Judge rejects teens’ convictions
Prosecutors presented contradictory theories in father's murder case
Pensacola, Fla. ? A judge Thursday threw out the convictions of two boys, ages 13 and 14, in the slaying of their father, who was bludgeoned with a baseball bat as he slept.
Circuit Judge Frank Bell said the boys’ rights were violated by the “unusual and bizarre” way prosecutors simultaneously presented two contradictory theories of the crime.
Prosecutors won the conviction of Alex and Derek King last month by arguing that Derek swung the bat. But in a trial that ended a week earlier, they presented evidence that an adult friend of the boys committed the crime.
The judge said he would order a new trial for the boys, and in the meantime would encourage the prosecution and defense to work out a deal.
The brothers were facing prison terms of 20 years to life because they were tried as adults. They were convicted of second-degree murder without a weapon, as well as arson, for setting the house on fire to cover the crime.
“We’re all ecstatic,” said Linda Walker, the boys’ maternal grandmother. “I saw Derek smile. I think they’re happy about it. Now they know they’ve got hope.”
The brothers’ lawyers argued that prosecutor David Rimmer committed prosecutorial misconduct for pursuing the contradictory theories.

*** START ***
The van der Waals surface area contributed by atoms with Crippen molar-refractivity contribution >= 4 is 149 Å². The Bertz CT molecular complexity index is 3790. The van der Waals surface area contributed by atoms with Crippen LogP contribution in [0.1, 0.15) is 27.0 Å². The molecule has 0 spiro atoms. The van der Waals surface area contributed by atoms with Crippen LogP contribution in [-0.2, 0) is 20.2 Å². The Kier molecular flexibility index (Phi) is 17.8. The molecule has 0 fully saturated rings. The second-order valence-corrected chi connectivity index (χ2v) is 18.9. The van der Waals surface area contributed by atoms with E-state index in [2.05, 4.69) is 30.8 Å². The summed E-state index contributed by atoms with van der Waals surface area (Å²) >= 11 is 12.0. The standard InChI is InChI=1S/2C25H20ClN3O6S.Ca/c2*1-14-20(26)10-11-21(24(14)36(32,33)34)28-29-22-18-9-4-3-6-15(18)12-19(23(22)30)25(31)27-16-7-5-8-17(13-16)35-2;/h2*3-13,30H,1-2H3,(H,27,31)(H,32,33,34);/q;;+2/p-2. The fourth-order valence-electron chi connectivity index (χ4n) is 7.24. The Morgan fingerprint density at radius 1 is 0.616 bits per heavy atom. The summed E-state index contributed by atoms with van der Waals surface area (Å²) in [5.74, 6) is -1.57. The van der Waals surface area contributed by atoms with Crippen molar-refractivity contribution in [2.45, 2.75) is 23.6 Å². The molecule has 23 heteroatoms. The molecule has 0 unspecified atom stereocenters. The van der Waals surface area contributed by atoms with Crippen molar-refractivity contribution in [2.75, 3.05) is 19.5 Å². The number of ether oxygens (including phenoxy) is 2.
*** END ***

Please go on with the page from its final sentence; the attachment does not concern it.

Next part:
The boys’ adult friend, convicted child molester Ricky Chavis, was acquitted, but the verdict was sealed until the boys’ trial was over.
Jurors in the boys’ trial said that they believed Chavis was the real killer and that the brothers had only helped him commit the crime.
Rimmer defended his handling of the two trials. He said he never actually argued Chavis was the killer, and instead left it to jurors to decide.
Alex was 12 and Derek 13 last November when their father was killed in nearby Cantonment. Terry King, 40, was clubbed in the head with an aluminum baseball bat as he dozed in a recliner.
Prosecutors said the boys did it because their father was too controlling and they wanted to live with Chavis, who let them smoke marijuana and stay up late watching television.
Before Thursday’s hearing, jury forewoman Lynne Schwarz said at a courthouse rally that she never thought the verdict would result in prison time for the boys.